If you’re interested in reading about a total adrenaline rush where the story ends happily, read on.
I had actually planned for this blog post to be something light and more of a “life lately” sort of thing in which I would tell you about the fun the kids had as we helped them create homemade butterfly valentines for their friends out of a packet of M&Ms, a clothespin and googly eyes. And about the latest adventures to the park in which the kids were such good buddies to one another. And of course how we made homemade, heart-shaped pizzas for dinner on February 14. (Here is some light-hearted photographic evidence.)
Instead, I’ll be sharing the sheer panic I felt when I got a call from my daughter’s preschool teacher on Tuesday while I was on a Zoom meeting with a client.
It was just before 10am and I was going over a project with a client when I saw my daughter’s preschool phone number pop up on my phone. Suspecting something plain like, ‘please bring more diapers to pickup’ I was met with a shaky-voiced teacher who quickly told me there was a choking incident during snack time. I needed to get down there to meet paramedics immediately.
They told me on the phone that they were able to get the object out (a piece of a strawberry) and that she was breathing, so I knew that she was ok, but the thought of what had just transpired still freaked me out and I wanted nothing more than to beam myself to her so I could be with her and make sure she was ok with my own eyes.
To be honest, I don’t remember exact details of how the phone call went, but I do remember rushing off my Zoom and hanging up on my client while words explaining my sudden departure were likely still trailing off my lips. I remember in my rush to get there, I started to back my car out before the garage door was all the way up (luckily not doing any damage to either the door or the car in the process) and then absolutely flying down Highway 29 praying I wouldn’t get caught for speeding.
I don’t really remember calling my husband as I backed out of the driveway, though he was obviously my first call, but I do remember getting incredibly frustrated that the left turn light from Jefferson onto Trower wasn’t turning green fast enough and maybe cursing it out loud through tears as I contemplated running it.
I remember calling my mom and her trying to calm me down and then finally getting to the highway and my wheels screeching around the corner as I pulled up to her school in front of an ambulance. I also remember the mad dash I made to hold her but I couldn’t tell you from whom I took her. Maybe it was the EMT? Maybe her teacher? Not sure.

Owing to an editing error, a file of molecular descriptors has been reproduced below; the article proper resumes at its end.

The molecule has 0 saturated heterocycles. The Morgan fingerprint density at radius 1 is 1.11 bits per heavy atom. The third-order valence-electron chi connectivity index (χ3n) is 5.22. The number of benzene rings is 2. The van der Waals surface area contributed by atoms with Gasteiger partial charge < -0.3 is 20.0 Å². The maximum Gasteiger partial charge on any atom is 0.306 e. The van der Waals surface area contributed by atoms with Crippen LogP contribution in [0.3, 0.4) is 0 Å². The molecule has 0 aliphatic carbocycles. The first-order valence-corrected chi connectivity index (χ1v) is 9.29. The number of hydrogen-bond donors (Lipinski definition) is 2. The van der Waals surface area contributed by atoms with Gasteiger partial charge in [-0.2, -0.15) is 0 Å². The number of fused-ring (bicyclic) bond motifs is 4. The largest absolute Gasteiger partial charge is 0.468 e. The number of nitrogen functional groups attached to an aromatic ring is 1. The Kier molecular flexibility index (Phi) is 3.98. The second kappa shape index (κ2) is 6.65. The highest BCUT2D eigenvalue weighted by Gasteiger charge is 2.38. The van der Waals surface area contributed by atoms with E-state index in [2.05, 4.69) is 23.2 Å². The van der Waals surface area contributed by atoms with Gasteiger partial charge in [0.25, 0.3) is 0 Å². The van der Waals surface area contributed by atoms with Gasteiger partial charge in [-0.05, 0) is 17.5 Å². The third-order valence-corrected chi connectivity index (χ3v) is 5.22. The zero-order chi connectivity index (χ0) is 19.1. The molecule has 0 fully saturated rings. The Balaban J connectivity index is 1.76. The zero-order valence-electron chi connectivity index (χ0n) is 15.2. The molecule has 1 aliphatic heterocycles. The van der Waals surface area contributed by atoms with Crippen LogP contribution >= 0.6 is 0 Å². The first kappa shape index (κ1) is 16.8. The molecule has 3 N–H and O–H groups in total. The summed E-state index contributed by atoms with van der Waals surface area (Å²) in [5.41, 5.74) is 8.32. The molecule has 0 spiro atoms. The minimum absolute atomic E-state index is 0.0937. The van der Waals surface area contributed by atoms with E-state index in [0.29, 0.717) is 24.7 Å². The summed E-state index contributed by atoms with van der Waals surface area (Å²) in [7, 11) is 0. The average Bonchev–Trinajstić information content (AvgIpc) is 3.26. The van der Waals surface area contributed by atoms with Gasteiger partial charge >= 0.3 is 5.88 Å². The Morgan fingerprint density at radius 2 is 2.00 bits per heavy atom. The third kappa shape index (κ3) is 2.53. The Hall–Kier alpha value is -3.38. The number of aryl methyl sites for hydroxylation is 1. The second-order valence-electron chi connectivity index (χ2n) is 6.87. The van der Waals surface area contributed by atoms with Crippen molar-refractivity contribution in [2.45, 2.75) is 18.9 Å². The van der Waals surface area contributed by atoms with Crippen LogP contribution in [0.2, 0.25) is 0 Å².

By the time I arrived, she was calm and (I was told) her color was returning, but the EMTs suggested that I take her to her pediatrician for a full once-over to be sure. Dave arrived at some point and I remember her reaching for him when he got here and the three of us just sort of holding onto one another while we got the full story, which was that she got a piece of strawberry caught pretty deep in there and the teachers had a really hard time dislodging it. They tried all the measures they had been taught in an emergency like that, including calling 911 when it became apparent it wasn’t going to come out easily.
Luckily, they were able to work the strawberry piece up high enough to where one of the teachers could see it and was able to sweep her mouth and hook it out, but not before she turned blue and started to go limp (!!). They told us they would spare us the details on the severity of it all, but needless to say, we were all shaken up.
After the EMTs released her to us, we called her pediatrician to get her seen and headed there but since they couldn’t see her for about an hour, we ended up heading home to wait and collect ourselves for a bit. She said she was hungry, which I took as a good sign, so we had a few bites of yogurt. She insisted that her throat didn’t hurt and we checked her over for bruises, as were told to expect some, given the use of force to dislodge the item. None appeared, but even the thought of that possibility is enough to make my eyes start to sting with tears again.
By the time we arrived at the pediatrician’s office, she was pretty much her old self, chatting away. The doctor listened to her lungs and told us everything seemed fine and sounded clear. She asked if we knew if they had removed the all of the pieces, to which I replied I didn’t even think to ask (duh! Let that be a lesson unto itself!). As it turns out, it was an entire piece that got stuck and they did get all of it, and since she hadn’t been coughing, the doctor was not concerned about any residual issues.
After the appointment, we took Dave back to get his car from her school and she and I went home to have some (miniscule-sized) bites of lunch, followed by a much-needed rest (for both of us). I didn’t even mind undoing any progress we had made in getting her to sleep on her own, and I curled up with her next to me in her bed for the next two hours.
She is fine now, almost a week later, and does not seem to be “traumatized” by anything that happened that day. She does tell us she is taking little bites so she doesn’t choke (wise) and she eagerly asked for a basket of strawberries at the farmer’s market on Saturday (we declined for now- I’m not there yet) so she definitely remembers. These days, we’re enjoying making goofy faces in the mirror after the bath a little bit more.
All I can think about is how grateful I am that she is ok and that her teachers were properly trained.
It’s certainly a day I won’t soon forget.